It is considered that the methane hydrate concentrated zone is a layer that meets the above four indices. Japan is the first country to exhibit the four indices systematically.

Fig.5 4 Indicators for MH Concentrated Zone in Japan

Fig.5  4 Indicators for MH Concentrated Zone in Japan

For details of the methane hydrate concentrated zone extraction method, refer to the following research papers.

Saeki, T. et. al, (2008): Extraction of Methane hydrate concentrated zone for resource Assessment in the Eastern Nankai Trough, Proceedings of the 2008 Offshore Technology Conference, OTC19311.

Resources assessment in the eastern Nankai Trough

A method for estimating the distribution of methane hydrate concentrated zones, which can potentially be developed, has been established. Thanks to the established method, MH21 is now able to determine the volume of the given methane hydrate concentrated zone.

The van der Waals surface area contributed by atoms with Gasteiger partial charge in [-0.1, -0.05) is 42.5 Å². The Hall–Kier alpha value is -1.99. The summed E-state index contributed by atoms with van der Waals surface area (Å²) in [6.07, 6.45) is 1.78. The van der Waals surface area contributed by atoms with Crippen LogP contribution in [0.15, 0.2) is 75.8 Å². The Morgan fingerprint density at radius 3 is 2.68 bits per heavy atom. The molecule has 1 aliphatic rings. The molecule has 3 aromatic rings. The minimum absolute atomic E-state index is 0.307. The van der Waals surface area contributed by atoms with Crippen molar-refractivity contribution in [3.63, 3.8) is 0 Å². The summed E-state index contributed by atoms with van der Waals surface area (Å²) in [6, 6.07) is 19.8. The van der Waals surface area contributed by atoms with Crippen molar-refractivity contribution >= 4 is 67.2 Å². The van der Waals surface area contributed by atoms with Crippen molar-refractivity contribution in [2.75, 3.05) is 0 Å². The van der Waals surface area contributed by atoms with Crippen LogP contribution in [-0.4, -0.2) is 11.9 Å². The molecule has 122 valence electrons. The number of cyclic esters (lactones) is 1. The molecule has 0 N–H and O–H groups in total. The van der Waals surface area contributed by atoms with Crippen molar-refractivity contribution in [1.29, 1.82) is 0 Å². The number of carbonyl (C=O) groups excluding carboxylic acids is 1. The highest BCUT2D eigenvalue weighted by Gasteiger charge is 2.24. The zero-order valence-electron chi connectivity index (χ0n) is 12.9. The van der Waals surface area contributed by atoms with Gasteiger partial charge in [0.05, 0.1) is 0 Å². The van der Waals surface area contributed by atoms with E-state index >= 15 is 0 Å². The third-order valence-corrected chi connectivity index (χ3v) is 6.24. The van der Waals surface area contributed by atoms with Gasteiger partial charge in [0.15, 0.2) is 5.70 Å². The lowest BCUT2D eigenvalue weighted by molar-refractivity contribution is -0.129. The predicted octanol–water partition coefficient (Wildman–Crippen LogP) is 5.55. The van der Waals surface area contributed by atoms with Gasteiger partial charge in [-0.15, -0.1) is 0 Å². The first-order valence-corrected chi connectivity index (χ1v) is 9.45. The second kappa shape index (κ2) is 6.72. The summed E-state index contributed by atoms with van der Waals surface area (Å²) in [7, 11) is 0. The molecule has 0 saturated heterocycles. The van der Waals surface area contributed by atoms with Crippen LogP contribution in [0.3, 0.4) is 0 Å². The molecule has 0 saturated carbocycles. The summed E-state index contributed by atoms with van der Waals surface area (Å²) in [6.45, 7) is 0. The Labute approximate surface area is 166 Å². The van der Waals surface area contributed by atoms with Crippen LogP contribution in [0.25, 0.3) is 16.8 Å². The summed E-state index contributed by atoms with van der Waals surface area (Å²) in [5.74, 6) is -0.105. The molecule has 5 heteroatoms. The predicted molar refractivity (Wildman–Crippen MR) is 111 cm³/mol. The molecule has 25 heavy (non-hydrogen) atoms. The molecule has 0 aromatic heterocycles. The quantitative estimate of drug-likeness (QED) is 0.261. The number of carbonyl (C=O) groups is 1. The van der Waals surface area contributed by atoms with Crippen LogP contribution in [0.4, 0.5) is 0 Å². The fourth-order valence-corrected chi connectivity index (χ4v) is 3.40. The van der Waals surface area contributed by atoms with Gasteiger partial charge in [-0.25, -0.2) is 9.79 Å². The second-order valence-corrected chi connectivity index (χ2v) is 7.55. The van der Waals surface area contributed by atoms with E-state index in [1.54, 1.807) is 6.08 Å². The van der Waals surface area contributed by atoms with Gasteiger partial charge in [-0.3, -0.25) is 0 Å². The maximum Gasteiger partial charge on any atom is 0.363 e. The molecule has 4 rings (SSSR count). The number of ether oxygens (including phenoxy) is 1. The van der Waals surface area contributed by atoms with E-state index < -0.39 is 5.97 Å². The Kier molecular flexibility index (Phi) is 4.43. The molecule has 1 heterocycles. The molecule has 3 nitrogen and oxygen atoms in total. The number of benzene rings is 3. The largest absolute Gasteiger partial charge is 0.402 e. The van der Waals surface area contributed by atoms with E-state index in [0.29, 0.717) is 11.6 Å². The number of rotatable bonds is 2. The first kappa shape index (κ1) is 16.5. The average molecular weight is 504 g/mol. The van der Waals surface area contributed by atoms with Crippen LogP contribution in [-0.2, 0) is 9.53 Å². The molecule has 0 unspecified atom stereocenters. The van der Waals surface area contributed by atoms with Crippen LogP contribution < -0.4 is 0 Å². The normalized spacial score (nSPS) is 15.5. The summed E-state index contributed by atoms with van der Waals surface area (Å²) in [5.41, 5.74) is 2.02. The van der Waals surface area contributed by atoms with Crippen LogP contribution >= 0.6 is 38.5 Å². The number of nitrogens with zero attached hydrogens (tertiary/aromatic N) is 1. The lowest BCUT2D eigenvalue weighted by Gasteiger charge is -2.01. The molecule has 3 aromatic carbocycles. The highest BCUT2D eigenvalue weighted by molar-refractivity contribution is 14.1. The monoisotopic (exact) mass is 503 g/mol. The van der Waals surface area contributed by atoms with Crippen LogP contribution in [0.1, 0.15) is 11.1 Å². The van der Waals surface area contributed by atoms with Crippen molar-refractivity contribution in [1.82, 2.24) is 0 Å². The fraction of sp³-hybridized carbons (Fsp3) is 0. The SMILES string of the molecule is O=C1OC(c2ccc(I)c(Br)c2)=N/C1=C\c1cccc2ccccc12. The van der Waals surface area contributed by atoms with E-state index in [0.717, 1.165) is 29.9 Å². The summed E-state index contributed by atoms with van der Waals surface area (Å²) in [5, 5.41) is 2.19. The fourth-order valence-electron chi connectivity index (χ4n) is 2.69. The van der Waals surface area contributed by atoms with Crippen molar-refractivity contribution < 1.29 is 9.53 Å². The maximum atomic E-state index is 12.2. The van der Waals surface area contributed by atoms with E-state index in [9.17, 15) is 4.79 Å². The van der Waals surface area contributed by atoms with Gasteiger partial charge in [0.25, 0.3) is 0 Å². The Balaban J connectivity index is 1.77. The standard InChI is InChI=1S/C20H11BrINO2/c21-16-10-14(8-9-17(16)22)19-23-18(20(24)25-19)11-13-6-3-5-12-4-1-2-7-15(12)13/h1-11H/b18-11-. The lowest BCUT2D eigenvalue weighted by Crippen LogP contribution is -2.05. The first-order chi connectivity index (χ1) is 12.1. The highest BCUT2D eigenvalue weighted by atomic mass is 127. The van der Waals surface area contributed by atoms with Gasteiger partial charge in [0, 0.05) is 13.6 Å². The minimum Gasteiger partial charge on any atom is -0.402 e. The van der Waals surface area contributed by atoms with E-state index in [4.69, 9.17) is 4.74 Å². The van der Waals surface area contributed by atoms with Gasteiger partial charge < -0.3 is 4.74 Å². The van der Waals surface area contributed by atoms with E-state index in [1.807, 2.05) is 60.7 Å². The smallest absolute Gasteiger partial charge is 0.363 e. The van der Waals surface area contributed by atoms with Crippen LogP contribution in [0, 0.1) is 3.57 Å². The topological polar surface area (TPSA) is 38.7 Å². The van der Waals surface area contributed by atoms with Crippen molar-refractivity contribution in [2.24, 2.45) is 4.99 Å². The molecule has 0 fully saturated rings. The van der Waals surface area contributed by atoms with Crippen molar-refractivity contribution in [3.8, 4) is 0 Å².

The following equation is used when determining methane hydrate resources (the volume of methane gas in methane hydrate) in a methane hydrate concentrated zone. This method has been developed by modifying the “volumetric method” for obtaining the volume of oil and natural gas resources to be better suited for methane hydrate.

  1. Original methane gas in place = Total rock volume x Net/gross ratio x Porosity x Methane hydrate saturation x Volume ratio x Cage occupancy

This evaluation is based on a probabilistic approach similar to the evaluation used for oil and natural gas resources. “Pmean” in the following table denotes the most probable original methane gas in place.

MH21 is also determining the volume of the original methane gas in place in methane hydrate layers outside the methane hydrate concentrated zones using its own unique method.

Table 1 Original gas in place in methane hydrate layers in a place other than methane hydrate concentrated zones of the eastern Nankai Trough

Table 1 Original gas in place in methane hydrate layers in a place other than methane hydrate concentrated zones of the eastern Nankai Trough